This is the winning design for this year:

The girl who made this bridge went home with an iPad and an offer of $15,000 per year for four years in scholarship money if she is accepted at the Illinois Institute of Technology!

Through the Roof

7 July 2009

Thank you to Evil Mad Scientist Laboratories for the shout-out!  They liked my cheer-up ice cream sandwich, and linked to it today.  That sent lots of people my way to view it.  Here is the page-view chart from a few minutes ago:


Hmm, how shall I celebrate?  Maybe I still have a fish-shaped ice cream sandwich in the freezer…

Math more popular than Nintendo

25 July 2008

Really, it’s true!  I posted my “No Excuses” post about arithmetic skills on Wednesday, on Thursday I got the most blog hits ever in one day (50, according to WordPress):

Before yesterday, I got a lot of hits the day I posted my first Nintendo post, the day I blogged about the customer service letter that told me to reformat my computer, and the day I provided the strawberry pie recipe (always popular….mmmmm, pie!).

Thanks for reading!

I’m still here!

26 April 2008

Grades were due, I had 5 homeworks and a test to do in my online physics course, I was under pressure to complete the OTHER online course I was required to take, I was behind in grading after the physics teachers’ conference, and I really felt snowed under for a couple of weeks, there. But I’m still here, I have taken care of a lot of the stuff that needed doing, and I will be writing more soon, I promise!

A quick note, though: I am really happy to have my car back! About 4 weeks ago, a teenager out shopping for a prom dress with her friend smashed into the side of our car while my husband was out getting groceries. Nobody was hurt, and the car the teenager was driving was barely dented, but we had to get both passenger-side doors and the rear passenger-side quarter panel replaced. And I’ve been driving a rental car to work for 4 weeks. It’s the same kind of car as ours: a Toyota Prius, but without some of the features we have like a backup camera and a place to plug our mp3 players into the stereo. Anyway, HOORAY! MY CAR IS MINE AGAIN! (well, ours, but I’m the one who drives it all the time.) I picked it up yesterday from the body shop, in exchange for a large check from the insurance company. *grin*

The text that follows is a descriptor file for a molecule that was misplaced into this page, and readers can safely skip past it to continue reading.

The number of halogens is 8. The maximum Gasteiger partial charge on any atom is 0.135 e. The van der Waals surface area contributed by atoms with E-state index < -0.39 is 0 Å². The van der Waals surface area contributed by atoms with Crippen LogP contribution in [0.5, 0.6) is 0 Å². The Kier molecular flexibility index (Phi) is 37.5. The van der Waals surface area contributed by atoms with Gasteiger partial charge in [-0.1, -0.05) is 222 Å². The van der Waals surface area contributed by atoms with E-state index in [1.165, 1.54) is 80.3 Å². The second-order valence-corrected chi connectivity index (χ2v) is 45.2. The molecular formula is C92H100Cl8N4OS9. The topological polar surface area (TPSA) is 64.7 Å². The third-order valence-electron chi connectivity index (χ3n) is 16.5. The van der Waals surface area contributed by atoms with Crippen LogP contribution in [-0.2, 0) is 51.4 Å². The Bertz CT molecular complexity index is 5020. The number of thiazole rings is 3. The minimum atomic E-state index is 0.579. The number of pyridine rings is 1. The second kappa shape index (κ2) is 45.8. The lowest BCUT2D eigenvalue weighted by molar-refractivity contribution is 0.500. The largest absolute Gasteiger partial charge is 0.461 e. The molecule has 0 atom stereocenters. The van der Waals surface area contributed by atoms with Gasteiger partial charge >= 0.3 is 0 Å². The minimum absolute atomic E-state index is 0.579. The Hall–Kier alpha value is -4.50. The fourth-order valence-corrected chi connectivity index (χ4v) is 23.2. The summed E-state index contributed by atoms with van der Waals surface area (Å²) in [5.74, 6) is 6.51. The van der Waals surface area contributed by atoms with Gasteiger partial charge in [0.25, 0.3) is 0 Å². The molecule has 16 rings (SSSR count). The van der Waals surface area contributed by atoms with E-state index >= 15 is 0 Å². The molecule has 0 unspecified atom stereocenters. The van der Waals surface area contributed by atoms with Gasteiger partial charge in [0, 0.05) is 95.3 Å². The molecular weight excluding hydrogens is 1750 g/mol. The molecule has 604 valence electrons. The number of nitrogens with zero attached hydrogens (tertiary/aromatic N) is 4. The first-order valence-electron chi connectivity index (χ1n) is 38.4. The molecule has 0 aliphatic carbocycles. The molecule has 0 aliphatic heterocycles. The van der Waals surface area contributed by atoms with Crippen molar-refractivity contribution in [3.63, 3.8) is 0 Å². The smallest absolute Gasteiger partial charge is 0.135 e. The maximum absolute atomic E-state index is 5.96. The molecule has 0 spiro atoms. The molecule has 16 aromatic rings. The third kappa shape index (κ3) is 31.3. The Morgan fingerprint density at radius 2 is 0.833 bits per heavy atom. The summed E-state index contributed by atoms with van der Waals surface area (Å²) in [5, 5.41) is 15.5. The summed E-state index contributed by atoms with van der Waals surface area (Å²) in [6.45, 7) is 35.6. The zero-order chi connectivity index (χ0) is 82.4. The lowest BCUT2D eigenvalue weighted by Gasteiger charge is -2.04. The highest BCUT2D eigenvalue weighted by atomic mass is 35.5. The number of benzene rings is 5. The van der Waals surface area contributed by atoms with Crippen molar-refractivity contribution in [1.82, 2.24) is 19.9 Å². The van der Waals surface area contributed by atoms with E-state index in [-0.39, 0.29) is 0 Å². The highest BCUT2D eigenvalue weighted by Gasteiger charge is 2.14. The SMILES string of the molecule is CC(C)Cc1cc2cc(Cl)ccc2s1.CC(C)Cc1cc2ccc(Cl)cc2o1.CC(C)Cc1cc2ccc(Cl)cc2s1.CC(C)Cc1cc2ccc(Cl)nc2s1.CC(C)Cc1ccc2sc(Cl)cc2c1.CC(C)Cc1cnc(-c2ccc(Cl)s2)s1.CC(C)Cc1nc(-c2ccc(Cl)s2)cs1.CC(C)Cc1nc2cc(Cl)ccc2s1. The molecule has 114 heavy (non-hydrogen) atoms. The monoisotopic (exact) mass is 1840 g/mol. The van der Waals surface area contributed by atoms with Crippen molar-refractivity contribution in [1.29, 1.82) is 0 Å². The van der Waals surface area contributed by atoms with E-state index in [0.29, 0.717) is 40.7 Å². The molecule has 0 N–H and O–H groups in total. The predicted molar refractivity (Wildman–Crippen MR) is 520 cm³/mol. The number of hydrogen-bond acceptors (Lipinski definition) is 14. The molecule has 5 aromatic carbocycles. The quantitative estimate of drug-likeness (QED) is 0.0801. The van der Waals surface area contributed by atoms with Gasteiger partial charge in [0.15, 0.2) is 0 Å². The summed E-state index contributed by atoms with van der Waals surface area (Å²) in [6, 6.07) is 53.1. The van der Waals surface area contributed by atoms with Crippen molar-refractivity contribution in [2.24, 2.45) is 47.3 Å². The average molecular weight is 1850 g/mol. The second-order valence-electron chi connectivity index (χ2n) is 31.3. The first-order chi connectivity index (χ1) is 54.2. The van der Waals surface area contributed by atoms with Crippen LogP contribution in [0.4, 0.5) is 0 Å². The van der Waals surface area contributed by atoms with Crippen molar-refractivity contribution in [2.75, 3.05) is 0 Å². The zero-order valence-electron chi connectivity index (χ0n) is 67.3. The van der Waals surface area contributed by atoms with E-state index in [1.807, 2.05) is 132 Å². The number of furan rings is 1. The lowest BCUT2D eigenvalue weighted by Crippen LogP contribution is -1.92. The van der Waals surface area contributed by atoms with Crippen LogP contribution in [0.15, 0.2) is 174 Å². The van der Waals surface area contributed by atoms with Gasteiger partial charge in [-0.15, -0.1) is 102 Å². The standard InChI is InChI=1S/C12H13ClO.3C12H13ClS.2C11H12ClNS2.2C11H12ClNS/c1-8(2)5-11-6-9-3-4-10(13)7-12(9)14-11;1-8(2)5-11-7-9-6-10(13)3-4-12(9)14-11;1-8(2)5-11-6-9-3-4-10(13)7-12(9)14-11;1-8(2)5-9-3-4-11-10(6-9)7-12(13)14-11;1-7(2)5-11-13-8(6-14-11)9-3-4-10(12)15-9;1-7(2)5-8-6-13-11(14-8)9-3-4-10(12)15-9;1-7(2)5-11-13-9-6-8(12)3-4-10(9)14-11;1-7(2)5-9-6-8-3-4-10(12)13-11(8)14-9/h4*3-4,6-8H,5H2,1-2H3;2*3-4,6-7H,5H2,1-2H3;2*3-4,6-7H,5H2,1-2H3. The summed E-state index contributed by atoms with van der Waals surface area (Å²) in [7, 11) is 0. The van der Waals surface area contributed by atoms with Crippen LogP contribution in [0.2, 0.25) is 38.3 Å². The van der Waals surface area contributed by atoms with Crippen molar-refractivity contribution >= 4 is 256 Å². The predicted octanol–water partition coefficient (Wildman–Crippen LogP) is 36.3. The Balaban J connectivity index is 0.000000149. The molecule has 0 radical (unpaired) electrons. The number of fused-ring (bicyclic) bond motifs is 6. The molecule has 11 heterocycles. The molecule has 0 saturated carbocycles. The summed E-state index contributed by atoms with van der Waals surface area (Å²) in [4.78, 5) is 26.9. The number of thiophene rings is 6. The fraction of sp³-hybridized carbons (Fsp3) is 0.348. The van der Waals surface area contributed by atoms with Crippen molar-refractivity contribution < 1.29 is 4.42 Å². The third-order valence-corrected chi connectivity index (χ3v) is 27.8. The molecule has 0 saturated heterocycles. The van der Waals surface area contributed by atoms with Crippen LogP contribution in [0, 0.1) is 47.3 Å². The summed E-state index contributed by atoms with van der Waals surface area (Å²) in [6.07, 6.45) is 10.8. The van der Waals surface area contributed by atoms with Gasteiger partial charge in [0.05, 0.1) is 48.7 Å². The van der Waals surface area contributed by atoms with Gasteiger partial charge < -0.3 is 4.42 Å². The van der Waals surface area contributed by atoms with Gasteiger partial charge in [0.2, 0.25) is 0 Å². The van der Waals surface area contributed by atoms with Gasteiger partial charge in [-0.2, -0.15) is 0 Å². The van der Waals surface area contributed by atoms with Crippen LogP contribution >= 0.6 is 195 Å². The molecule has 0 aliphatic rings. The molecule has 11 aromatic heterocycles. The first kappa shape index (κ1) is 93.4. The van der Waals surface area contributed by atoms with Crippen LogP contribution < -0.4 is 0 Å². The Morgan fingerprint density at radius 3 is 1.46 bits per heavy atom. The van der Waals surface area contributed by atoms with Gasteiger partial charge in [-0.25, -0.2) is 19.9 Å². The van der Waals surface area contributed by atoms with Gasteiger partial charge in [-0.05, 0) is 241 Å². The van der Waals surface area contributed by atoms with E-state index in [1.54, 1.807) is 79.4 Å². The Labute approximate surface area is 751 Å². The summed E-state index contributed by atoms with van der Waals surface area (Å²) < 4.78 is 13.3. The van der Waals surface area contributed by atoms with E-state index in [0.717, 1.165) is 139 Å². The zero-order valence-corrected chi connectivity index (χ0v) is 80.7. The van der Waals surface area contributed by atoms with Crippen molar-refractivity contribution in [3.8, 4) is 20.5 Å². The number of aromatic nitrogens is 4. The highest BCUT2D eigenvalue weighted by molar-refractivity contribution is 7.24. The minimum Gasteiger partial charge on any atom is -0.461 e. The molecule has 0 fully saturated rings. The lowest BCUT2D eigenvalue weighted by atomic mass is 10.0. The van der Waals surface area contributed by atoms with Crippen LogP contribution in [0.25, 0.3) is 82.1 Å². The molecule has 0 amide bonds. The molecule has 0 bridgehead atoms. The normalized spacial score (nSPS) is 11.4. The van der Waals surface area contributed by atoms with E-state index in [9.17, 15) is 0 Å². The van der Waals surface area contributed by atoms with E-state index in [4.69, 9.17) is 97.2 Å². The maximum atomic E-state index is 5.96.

OK, So I decided to blog.

3 February 2008

Hi everyone,

The purpose of this blog is to have conversations with the people in my life who I never see, either because we don’t live nearby, or because our schedules don’t mesh, or because I am too busy to go anywhere. In order for the conversations to be conversations, you need to comment.

Since I am really doing this right now as procrastination, I am going to stop doing this and go work on what I am SUPPOSED to be doing today, which is grading lab reports. Woo hoo! Don’t you wish you could be here to help?

I will try to post at least weekly with some sort of thoughts/news/hellos.